Robust Redhorse, Moxostoma robustum
The Mystery Fish
The robust redhorse, Moxostoma robustum, was believed to be extinct for 122 years. This species was first described by Edward Drinker Cope in 1869 and yet the fish remained unknown to scientists until 1991. Georgia Department of Natural Resources biologists discovered several robust redhorse in the Oconee River near Toomsboro, Georgia in August 1991. Scientists estimated that this remnant population, surviving along a 70-mile stretch of river, numbered as few as 2,000. Since the rediscovery, the U.S. Fish and Wildlife Service have joined forces with Georgia DNR and Georgia Power Company to learn about the species and begin efforts towards the prelisted recovery of the robust redhorse. In 1995, the prelisted recovery effort became formalized with a Memorandum of Understanding (MOU) establishing the Robust Redhorse Conservation Committee (RRCC).
Robust redhorse are sizable fish that when fully-grown measure up to 30 inches in length and 17 pounds in weight. The fish has a thick, robust body with rose-colored fins and a fleshy lower lip. The species is a large, long-lived member of the redhorse sucker family. The maximum known age is 27 years. Adult robust redhorse feed on bivalves, including the Asiatic clam (Corbicula), and use molariform pharyngeal teeth to crush shells.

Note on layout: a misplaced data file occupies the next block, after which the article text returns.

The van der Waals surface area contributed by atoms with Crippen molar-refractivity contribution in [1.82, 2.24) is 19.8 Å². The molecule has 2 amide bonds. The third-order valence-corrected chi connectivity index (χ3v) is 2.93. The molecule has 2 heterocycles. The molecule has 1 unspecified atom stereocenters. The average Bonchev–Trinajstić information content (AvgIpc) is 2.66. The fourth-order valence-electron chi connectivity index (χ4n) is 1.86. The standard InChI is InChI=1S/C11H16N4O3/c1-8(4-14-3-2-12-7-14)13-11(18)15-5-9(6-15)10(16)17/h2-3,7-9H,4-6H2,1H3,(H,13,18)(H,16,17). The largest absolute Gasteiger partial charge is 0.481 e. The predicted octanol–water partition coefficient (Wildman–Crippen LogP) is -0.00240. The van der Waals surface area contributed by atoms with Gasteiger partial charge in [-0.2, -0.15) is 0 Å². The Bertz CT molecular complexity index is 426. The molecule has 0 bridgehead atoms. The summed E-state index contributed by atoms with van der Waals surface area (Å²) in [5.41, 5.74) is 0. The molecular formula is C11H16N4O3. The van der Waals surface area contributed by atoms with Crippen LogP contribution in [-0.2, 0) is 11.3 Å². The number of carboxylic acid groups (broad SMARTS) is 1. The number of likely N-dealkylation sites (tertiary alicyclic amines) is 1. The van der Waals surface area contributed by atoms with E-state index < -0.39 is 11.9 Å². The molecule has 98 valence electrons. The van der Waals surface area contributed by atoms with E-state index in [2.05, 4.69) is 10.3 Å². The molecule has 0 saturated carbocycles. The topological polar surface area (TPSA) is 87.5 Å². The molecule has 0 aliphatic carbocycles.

Historically, the robust redhorse was abundant in large Atlantic Slope rivers from the Altamaha River in Georgia to the Pee Dee River in North Carolina. Wild populations are now known to exist in the Ocmulgee and Oconee rivers (Georgia), the Savannah River (Georgia/South Carolina), and the Pee Dee River (North Carolina). Small stocked populations have been established by introducing robust redhorse in the Ocmulgee, Broad, and Ogeechee rivers in Georgia.
Much has been learned about the robust redhorse since its discovery in 1991. However, many questions remain with regards to habitat, life history, and survival threats. The robust redhorse is difficult to sample and may be overlooked or misidentified as a closely-related and more common sucker fish.
The Warm Springs Regional Fisheries Center has been active in the prelisted recovery effort for the robust redhorse. The Warm Springs National Fish Hatchery is the U.S. Fish and Wildlife Service’s lead contact concerning the species and represents the USFWS Fisheries program on the various committees of the RRCC including the Technical Advisory Group, which is the working committee involved with the day-to-day activities of the prelisted recovery effort. The Warm Springs NFH also serves as one of two incubation facilities for eggs used in the re-establishment of robust redhorse populations.
For more information about the robust redhorse program, please contact Carlos Echevarria at 706-655-3382 ext. 1224 or email@example.com.